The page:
Fuzzy Residue

Eugene McDonnell

I. P. Sharp Associates
220 California Avenue, Suite 201
Palo Alto CA, USA 94306


Certain pairs of arguments to the residue function, as implemented on many APL systems, give results which make it seem as if the ordinary decimal relationships we remember from grade school no longer hold. As far as we can tell, it looks as if a given modulus should divide the right argument, but the implementation tells us it doesn’t. A definition for a fuzzed residue function is proposed which resolves the difficulties users have complained of. However, certain points of continuing difficulty remain, where the limitations of machine arithmetic continue to defeat the attempt to model the real number system. The representation function is defined in terms of the residue function, and so is affected by the change in residue. The nature of this effect is also discussed in this paper.

0. The problem

Several authors [1, 2, 3, 4] have given examples where the results provided by APL’s residue function, as implemented on many computers compatible with IBM’s 370 architecture, are counterintuitive. They complain that sometimes the residue function fails to give zero as result when the modulus (left argument) clearly divides the right argument. Instead it gives either a number essentially equal to the modulus, or a very small number. For example:

      .2|1.4 1.6
0.1999999999999999 1.110223024625157e¯16

This result comes about as follows. The machine implementation of the residue function closely follows the definition (for non-zero left arguments):

      res:⍵-⍺×⌊⍵÷⍺           (1)

However, although we use numbers expressed in a decimal representation when we key in APL statements, on machines which follow the floating-point architecture of the IBM System/370, APL interpreters typically convert these decimal representations into hexadecimal representations. In other words, the numbers are represented in base 16 rather than base 10 . The only decimal fractions which can be represented exactly are those which are also exact hexadecimal fractions. Thus .25 , .5 , and .75 can be represented exactly (since they may be represented as 4 , 8 , and 12 divided by 16), but .2 , .4 , and .6 cannot. Using the inexact hexadecimal representations of these decimal numbers gives rise to the counterintuitive results shown in the example above. 1.4÷.2 is slightly less than 7 , in the inexact hexadecimal representation, so that taking the exact floor of this gives 6 . Consequently 1.4-.2×6 gives a result just slightly less than .2 ; if only ten digits of precision are asked for (as is the default on many IBM-based APL’s), this prints as 0.2 . On the other hand, 1.6÷.2 is slightly more than 8 , its floor is 8 , and then .2×8 is very slightly less than 1.6 , so 1.6-.2×8 is quite a small number. Both results “should” be zero, of course, since .2 divides both 1.4 and 1.6 exactly. But closest-possible hexadecimal arithmetic says otherwise. Not all the blame must be put on the base sixteen representation, however. Even if the machine had base ten, although every decimal number with few enough digits and with exponent confined to a suitable range could be exactly represented, there would still be many arithmetic operations whose results could not be accurately represented. For example, any time there was a division by a number having a factor relatively prime to ten the result would be inexact. Thus dividing by three would be inexact. The result of 3×÷3 would be not 1 , but .99999... .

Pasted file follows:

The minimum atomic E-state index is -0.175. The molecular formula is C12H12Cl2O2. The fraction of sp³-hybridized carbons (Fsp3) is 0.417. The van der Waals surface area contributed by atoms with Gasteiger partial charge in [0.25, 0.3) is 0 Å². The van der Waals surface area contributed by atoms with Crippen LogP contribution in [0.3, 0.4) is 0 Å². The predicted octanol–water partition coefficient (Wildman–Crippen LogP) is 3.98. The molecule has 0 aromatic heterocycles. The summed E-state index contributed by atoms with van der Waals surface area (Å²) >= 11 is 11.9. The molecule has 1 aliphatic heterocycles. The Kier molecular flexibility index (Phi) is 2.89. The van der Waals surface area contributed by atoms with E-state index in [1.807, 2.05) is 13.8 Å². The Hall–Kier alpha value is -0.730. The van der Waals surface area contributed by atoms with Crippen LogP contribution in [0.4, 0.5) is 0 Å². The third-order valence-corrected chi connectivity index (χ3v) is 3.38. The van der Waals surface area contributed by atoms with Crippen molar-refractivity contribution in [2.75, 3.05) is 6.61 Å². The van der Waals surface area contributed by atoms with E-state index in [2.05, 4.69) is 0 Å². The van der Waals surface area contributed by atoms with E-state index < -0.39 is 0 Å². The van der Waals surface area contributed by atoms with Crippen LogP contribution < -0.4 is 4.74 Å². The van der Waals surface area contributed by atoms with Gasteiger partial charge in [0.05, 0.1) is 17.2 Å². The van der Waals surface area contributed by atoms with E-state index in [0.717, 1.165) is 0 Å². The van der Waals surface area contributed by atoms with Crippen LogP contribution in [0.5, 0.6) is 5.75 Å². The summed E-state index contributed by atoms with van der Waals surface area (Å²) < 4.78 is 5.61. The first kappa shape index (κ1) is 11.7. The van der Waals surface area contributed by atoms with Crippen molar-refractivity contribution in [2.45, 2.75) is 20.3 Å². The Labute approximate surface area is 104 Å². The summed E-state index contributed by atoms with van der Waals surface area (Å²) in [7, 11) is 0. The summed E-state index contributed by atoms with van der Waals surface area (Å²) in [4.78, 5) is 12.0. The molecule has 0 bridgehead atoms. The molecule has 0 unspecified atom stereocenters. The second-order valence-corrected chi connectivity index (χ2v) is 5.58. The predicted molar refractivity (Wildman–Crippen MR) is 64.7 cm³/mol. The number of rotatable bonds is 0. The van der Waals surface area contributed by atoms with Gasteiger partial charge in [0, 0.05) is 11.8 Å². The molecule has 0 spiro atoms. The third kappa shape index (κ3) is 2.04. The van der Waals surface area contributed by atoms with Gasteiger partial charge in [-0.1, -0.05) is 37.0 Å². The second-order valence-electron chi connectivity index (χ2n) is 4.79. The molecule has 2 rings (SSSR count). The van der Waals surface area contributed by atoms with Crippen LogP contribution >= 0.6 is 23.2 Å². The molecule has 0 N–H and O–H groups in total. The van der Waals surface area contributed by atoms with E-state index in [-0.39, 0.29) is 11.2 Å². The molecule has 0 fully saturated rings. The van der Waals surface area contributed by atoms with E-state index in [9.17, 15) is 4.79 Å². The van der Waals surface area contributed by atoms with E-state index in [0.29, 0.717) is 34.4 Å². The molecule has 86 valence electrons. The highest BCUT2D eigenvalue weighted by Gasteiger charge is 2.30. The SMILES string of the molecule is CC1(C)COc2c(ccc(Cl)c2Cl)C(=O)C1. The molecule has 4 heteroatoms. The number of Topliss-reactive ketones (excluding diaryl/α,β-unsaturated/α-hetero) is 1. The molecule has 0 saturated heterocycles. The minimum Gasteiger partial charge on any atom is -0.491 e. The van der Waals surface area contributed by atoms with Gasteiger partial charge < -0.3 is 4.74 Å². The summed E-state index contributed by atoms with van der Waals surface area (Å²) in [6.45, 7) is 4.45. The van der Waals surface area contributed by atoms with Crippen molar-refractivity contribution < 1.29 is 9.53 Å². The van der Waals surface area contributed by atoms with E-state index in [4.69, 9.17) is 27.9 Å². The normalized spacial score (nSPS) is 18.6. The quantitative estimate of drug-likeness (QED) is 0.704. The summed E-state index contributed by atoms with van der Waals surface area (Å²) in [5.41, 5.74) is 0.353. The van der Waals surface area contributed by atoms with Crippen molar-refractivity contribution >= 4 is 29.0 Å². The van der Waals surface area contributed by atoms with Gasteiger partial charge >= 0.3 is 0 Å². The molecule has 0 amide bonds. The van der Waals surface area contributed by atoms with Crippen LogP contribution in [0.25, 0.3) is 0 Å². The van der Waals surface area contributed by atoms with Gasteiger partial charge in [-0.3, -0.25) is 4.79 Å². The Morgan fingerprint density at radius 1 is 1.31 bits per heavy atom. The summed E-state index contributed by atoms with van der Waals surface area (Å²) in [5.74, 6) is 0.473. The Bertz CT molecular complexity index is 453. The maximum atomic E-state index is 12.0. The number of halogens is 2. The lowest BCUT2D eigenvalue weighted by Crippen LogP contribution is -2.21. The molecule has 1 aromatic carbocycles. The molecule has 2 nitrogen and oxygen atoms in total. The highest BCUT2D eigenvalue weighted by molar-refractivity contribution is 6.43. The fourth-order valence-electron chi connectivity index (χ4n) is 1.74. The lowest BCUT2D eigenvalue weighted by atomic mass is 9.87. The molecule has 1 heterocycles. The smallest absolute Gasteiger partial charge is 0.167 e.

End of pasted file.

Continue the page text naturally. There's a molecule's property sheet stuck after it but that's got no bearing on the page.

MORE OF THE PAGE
1. Fuzzed functions

In most APL systems all of the relational functions, and also membership, inverse indexing, floor, and ceiling tolerate inexactness in their arguments by a small amount, called by the first implementers “fuzz”. This has now become a formal part of APL in the system variable representing “comparison tolerance”. APL’s fuzz attempts to conceal from the user the difference between the ideal real-number system and the practical, finite approximation to this found in all computer systems. APL’s use of fuzz smooths over some of the rough edges of the number-approximating scheme, but it does so at the cost of losing certain identities. For example, if two numbers are equal, their difference should be zero. With fuzzy equality we may very well have two numbers equal, but their difference could be either a small negative or a small positive quantity instead.

Fuzz is used in two different ways. In the first place, it defines an interval about the larger in magnitude of the two arguments to a function, and if the other argument falls within that interval, the two arguments are said to be equal. This is the behavior for the relational functions, membership, and inverse indexing. For example,:

      1 2 3∊a
0 1 0

Secondly, it is used to determine whether a given floating-point number is close enough to an integer, where “close enough” means that the given number would compare equal to the nearest integer. This is done in functions requiring Boolean or integral values as arguments, as for example indexing, or the left arguments for the circular function or reshape. In these cases, reference is not made to comparison tolerance, but rather to a built-in fuzz which is nowhere explicit. It is also done in the case of floor and ceiling, using comparison tolerance. For example,


The number, though less than 2 , is “close enough” to 2 . One identity we lose as a consequence of this is that when we take the difference of a number and its floor, we may get a negative number. The definition of fuzzy floor has had a long history in APL, and is still being discussed [5, 6, 7, 8, 9].

2. The relationship between floor and residue

It does not appear possible to define both the floor function and the residue function in closed form without circularity. That is, the floor function is defined as:

      floor:⍵-1|⍵            (2)